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Amar'e still trailing KG in all-star voting

Knicks center Amar'e Stoudemire signs an autograph for

Knicks center Amar'e Stoudemire signs an autograph for a fan after the Knicks' win against the Oklahoma City Thunder at Madison Square Garden. (Dec. 22, 2010) Credit: Christopher Pasatieri

  ORLANDO -- The NBA released the second returns of voting for the All-Star game and Amar'e Stoudemire continues to trail Kevin Garnett for the second forward spot in the East. Stoudemire is listed as a forward on the ballot, though he has played center for most of the season. Not that it matters because Dwight Howard is leading all vote-getters in the East with 988,572 votes at center.

Stoudemire has 637,486, which is 75,069 less than Garnett, but he has at least closed the gap since the first returns, released in mid-December, had him 128,485 votes behind KG. LeBron James leads all forwards with 969,459 votes.

The voting really doesn't mean anything aside from popularity and, as Stoudemire pointed out, it helps to have a large presence in China.

"I mean, Yao Ming was the leader for votes for five straight years and sometimes he didn't even play half the season," he said. "So you really can't figure out whose going to receive more votes depending on where you've been marketed more."
Let's share here that Yao is leading all centers in the West with 637,527 votes. And he's played in just five games this season. But here is why David Stern so loves the Asian market: it is loaded with passionate -- and loyal -- customers.

It's worth noting that Garnett in August switched from Adidas to ANTA Sports Products, a China-based company that is the main sponsor for the Chinese Basketball Association. Has his connection with the Asian market helped him get votes there? Of course. But Garnett's return to form this season for the Celtics -- before Wednesday night's calf injury -- can not be overlooked.

Regardless of the fan vote, Stoudemire is a lock to be an all-star this season. The better question is, will he go to Los Angeles by himself or will Raymond Felton join him? That one will be up to the coaches in the East.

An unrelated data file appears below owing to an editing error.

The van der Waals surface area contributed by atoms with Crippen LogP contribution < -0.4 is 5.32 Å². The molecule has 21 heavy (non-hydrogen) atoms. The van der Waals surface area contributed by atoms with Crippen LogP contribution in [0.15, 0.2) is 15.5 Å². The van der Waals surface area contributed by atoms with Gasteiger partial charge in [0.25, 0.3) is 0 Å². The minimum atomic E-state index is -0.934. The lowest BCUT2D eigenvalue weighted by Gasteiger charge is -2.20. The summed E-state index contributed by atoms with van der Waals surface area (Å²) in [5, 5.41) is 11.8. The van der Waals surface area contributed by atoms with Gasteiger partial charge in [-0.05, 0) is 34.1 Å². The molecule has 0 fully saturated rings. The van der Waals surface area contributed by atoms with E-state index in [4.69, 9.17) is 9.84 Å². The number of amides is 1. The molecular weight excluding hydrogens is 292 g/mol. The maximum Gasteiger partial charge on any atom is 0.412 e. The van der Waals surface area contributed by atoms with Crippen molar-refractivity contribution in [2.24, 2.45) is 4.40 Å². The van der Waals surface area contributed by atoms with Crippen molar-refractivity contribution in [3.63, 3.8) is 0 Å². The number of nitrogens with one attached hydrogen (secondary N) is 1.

* * *
* - A follow-up to my blog post from last night whining about print media seat locations in NBA arenas: tonight the print media will be seated courtside, we've been told. It's by no effort from the Fix, however, but thanks to the fact that TNT has the exclusive broadcast of the game and their location is across the court from the scorer's table. With no home and away television broadcasts to take up the scorer's table, the empty seats will go to we unwashed, ornery scribes. I promise to appreciate every second because, let's face it, this trend isn't changing. As I said last night, it's a matter of time before our choice seating at the Garden is turned into a profitable location and we're shot up into the upper bowl like a free t-shirt.

* - Watching J.J. Redick's workout this morning in the Magic's new practice gym at the Amway Center makes you think that Andy Rautins should have a future in this league. Redick came in with much higher expectations as the 11th overall pick in 2006, but similarly was buried on the bench. Both are known to be good perimeter shooters and smart players and, like Redick, the knock on Rautins is that he would struggle to compete defensively at the NBA level. Redick was frustrated with the few minutes he would get but continued to work on his game and - most importantly - his body. Now he is a valuable rotation player for Stan Van Gundy. The Knicks would like to develop Rautins into a point guard who can run the pick-and-roll effectively and also score and there remains optimism in his ability. It's curious that they won't send him to the D-League to work on his game, with only one logical reason: they can't control his minutes or the system when he's in the D-League.

New York Sports